Three Ways to Ditch the Traditional Universal Remote

Three Ways to Ditch the Traditional Universal Remote

Jason Rodway
Nov 4, 2011

All-in-one universal remotes have been around for a very long time now, becoming a standard in any home theater setup with more than a couple components. And in a world of set-top media devices, cable/dish boxes, gaming consoles and home theater PCs, keeping it all under control can be a task even with a universal remote. The emerging alternative is to ditch the traditional remote altogether and turn to where else, but apps!

Early designs for universal remote and iPhone combinations often took the form of cumbersome add-on plugs and cases that connected via sync slot, offering infrared control of devices. Now there's a new wave of accessories that ditch the add-ons and offer a more streamlined setup for both iOS and Android users:

Gear4 UnityRemote - iOS only
Unfortunately at this moment the UnityRemote is iOS only, but this remote+app system is one of our favorites. All the system requires is three AA batteries and the free UnityRemote app which connects via Bluetooth. Everything required to set up remote control lies within the fully customizable app; use your iPhone, iPod Touch or iPad to control components. Up to 8 devices can be memorized and it blasts infrared signals outwards at a full 360 degree range for full coverage within a room. $100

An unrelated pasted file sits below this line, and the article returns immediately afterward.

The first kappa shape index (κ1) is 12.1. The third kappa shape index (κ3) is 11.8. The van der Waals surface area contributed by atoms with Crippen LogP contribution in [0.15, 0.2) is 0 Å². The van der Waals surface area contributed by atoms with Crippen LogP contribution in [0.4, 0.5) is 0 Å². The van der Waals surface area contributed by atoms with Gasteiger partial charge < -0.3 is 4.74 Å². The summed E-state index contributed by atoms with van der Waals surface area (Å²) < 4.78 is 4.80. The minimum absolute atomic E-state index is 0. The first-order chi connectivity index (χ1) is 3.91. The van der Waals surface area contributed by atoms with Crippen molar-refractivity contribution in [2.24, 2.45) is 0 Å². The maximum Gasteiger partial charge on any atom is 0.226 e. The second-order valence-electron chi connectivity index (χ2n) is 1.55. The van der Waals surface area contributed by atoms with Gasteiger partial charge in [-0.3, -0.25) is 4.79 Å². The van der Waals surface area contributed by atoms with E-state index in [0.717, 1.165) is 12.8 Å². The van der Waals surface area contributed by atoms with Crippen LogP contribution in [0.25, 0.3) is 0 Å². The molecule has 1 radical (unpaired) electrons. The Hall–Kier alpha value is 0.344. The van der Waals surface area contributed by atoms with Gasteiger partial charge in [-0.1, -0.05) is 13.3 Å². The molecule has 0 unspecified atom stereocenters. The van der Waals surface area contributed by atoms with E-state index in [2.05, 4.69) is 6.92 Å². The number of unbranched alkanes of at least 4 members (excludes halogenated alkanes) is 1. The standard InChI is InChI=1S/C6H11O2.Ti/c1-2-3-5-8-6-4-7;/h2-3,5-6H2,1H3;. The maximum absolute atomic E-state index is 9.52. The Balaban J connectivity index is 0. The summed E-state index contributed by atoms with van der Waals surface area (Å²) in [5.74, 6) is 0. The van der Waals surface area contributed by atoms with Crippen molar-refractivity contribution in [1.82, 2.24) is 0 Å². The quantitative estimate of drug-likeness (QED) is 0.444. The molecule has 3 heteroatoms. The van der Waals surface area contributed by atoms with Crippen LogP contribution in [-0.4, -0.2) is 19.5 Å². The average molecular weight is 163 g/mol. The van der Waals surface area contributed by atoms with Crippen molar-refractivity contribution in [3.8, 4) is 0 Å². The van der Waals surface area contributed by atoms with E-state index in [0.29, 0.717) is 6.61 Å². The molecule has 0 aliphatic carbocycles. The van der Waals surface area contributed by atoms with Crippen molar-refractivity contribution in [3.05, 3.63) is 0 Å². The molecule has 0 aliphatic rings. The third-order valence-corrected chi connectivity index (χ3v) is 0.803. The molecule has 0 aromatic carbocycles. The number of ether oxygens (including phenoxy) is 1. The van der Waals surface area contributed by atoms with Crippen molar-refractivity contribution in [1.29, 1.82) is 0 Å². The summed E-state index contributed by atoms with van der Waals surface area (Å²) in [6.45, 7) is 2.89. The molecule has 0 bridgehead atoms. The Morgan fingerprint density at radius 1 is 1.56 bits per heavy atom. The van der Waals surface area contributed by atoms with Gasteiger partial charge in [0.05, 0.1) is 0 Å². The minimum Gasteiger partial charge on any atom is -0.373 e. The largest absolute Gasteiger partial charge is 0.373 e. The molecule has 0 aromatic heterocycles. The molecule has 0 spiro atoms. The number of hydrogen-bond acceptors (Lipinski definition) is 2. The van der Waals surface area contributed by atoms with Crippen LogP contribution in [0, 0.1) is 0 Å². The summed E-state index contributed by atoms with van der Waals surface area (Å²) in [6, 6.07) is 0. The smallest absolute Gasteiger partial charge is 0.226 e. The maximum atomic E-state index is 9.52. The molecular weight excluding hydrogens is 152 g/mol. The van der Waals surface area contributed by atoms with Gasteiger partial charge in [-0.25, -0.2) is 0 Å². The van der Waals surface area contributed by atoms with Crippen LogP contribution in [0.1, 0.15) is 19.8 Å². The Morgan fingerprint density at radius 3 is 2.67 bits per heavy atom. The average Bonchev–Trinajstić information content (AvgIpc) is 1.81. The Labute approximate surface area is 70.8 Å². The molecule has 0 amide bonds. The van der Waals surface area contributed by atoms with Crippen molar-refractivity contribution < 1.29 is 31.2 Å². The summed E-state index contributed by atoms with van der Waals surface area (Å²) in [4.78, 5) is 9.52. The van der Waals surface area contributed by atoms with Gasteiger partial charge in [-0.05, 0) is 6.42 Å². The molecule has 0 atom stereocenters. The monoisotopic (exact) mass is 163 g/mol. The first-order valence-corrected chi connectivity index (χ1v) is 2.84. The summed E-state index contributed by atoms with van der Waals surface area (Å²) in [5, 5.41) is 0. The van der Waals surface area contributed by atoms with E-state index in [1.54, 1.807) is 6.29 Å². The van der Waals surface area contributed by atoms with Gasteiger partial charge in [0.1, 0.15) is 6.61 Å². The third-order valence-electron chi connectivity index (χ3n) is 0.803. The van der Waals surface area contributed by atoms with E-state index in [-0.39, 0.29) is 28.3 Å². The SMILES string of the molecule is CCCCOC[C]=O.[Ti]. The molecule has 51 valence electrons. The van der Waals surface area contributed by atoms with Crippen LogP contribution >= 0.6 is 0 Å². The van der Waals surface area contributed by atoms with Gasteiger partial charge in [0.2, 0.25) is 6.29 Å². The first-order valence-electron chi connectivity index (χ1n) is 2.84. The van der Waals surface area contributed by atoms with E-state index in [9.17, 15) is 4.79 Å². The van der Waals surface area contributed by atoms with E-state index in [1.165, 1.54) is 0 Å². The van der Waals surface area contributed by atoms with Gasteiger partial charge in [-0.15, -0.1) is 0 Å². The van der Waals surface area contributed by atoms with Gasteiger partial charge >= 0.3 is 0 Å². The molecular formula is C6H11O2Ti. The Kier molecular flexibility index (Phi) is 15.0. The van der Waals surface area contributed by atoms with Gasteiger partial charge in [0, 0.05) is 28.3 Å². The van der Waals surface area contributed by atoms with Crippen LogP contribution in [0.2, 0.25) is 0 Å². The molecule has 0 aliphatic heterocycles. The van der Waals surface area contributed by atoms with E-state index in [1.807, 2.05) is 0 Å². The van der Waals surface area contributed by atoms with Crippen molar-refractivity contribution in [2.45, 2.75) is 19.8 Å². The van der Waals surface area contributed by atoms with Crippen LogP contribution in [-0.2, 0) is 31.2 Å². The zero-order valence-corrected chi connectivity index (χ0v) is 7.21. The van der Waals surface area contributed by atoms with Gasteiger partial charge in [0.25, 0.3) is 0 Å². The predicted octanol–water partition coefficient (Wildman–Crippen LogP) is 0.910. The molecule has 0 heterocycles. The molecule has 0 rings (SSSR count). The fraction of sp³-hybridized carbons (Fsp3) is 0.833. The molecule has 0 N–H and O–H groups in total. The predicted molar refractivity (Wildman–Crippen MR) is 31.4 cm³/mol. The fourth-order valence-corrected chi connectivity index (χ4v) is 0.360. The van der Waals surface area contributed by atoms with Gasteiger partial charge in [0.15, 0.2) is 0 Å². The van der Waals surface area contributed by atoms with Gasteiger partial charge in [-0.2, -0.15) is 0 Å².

Griffin Beacon - iOS and Android (Coming Soon)

The Griffin Beacon powered by Dijit features apps for both iPhone/iPod Touch and iPad. Like the aforementioned the Beacon is Bluetooth-only and doesn't connect via any other means. We like the Beacon beyond control features for its unique decor-friendly design; even while not in use, the pebble-shaped receiver has a sculptural presence which makes it a unique addition. Although currently only available for iOS, an Android version is reportedly on the way.$80

Logitech Harmony Link - iOS and Android
It just wouldn't be a list of universal remote accessories without mentioning the Logitech Harmony. Where the Harmony differs from the UnityRemote and Beacon is that this device uses wi-fi rather than Bluetooth. The minimalist design Harmony Link has a ton of customizing options and additions; the most notable leg up upon the competition is the infrared mini blaster, which makes this device ideal for use when you've stored away components behind cabinet doors or even in another closet/storage room.

The included app is highly customizable and interactive, going as far as to use your location to feed local listings delivered right to your remote. It goes without saying that the Harmony Link was designed optimally for the larger screen iPad, but it works fine enough even on a Touch or iPhone. Prerecorded activities can be programmed to make everything accessible very easily. Of course, the problem that arises with all these customizable additions is the simplicity of use is dminished. This we only recommend this last listing for those who love messing around with customizing of their home theatre setup.$100

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